By Kathleen Gallagher Cunningham, University of Maryland
After a flurry of interest in the Scottish referendum, with the vote featuring on the front page of the New York Times and dominating nightly news programmes, Americans may now be wondering what all the fuss was about.
Before the No vote, American perceptions of the Scottish referendum were diverse. Some feared the consequences of the break up of the UK, while others lauded the fruition of a long struggle for national independence.
In the United States there is both a feeling of solidarity in having seen a nation press for the freedom to govern themselves as they see fit and earnest puzzlement and shock that Scots would even consider such a move.
The UK/US relationship
An independent Scotland has been seen as perhaps less of an issue than a divided United Kingdom. There remains a perception of the UK as a critical American ally and of the continuance of a “special relationship” even if the US and the UK do not appear as closely aligned as they have been at times in the past.
How would that have changed if Scotland seceded? The remaining UK would be more conservative without Scotland, but perhaps more importantly it would be dealing with the consequences of the separation for many years to come. This creates a great deal of uncertainty about the UK in terms of its role in the global arena and as an American ally.
The US/Europe relationship
The break-up of the UK, if it harkened an era of political separation in Europe, would have significant consequences for the US. There remains some chance that Catalonia will attempt to separate from Spain, and Ukraine continues to struggle to retain territorial integrity.
Scottish separation would have been democratically based and, even if difficult, not violent. The same cannot be said for many groups seeking independence both in and outside of Europe. Shifting borders in Europe should concern the US both because of the potential for conflict, but also for the potential to lose stable allies.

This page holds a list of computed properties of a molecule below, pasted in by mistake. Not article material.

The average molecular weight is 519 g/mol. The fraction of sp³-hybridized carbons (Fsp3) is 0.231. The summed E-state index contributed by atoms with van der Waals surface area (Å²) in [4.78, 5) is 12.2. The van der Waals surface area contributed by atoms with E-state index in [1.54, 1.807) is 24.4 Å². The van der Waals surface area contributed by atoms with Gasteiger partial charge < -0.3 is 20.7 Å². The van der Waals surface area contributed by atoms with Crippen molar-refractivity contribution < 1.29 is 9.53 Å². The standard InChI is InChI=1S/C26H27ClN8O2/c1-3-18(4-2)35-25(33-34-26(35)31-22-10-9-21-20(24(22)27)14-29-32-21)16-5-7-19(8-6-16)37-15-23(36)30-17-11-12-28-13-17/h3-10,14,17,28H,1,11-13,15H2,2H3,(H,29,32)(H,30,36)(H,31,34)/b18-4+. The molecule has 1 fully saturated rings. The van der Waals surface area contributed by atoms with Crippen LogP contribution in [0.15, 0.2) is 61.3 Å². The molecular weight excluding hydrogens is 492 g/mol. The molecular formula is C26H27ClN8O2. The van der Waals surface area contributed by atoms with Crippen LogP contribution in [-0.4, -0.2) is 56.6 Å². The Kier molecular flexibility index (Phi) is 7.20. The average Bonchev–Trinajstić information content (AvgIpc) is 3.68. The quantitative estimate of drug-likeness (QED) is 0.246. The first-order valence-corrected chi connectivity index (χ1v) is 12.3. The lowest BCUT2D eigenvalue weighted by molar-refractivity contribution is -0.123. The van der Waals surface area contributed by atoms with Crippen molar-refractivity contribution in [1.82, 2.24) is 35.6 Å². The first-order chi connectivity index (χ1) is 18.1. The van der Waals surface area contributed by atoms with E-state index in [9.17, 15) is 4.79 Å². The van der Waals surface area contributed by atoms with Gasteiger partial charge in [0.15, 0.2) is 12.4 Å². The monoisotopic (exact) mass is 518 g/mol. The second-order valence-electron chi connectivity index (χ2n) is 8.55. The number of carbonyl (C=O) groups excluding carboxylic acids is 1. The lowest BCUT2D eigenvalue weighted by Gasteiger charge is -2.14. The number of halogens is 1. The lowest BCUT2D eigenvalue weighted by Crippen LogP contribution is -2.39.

Global security and economics
The No vote certainly allays concerns about the separation (or at the extreme, fears of disintegration) of an ally. The threat of the Islamic State and uncertainty about the ability of the US to counter that challenge with or without support from other states makes the stability and unity of allies even more important than it might otherwise.
Insofar at the US depends on British support for its policy agenda around the world, continued unity is clearly a positive for America. Likewise, uncertainty about the extent of economic fallout from an independent Scotland, and how that might affect the US, has played heavily in the discussion of the referendum. Economists have particularly emphasised the potential catastrophes of a currency union between the UK and Scotland.
An exercise in democracy
Outside the context of global affairs and security, the Scottish bid for independence resonates with many Americans. I’ve seen Scottish flags flying in my own neighbourhood for the past few months.
Scottish heritage still defines many Americans whether they have been to Scotland or even know of any living relatives still there.
The referendum was a spectacular exercise in democracy and right to choose one’s political future, which is at heart what many Americans believe our national culture is about.
Kathleen Gallagher Cunningham does not work for, consult to, own shares in or receive funding from any company or organisation that would benefit from this article, and has no relevant affiliations.
This article was originally published on The Conversation.
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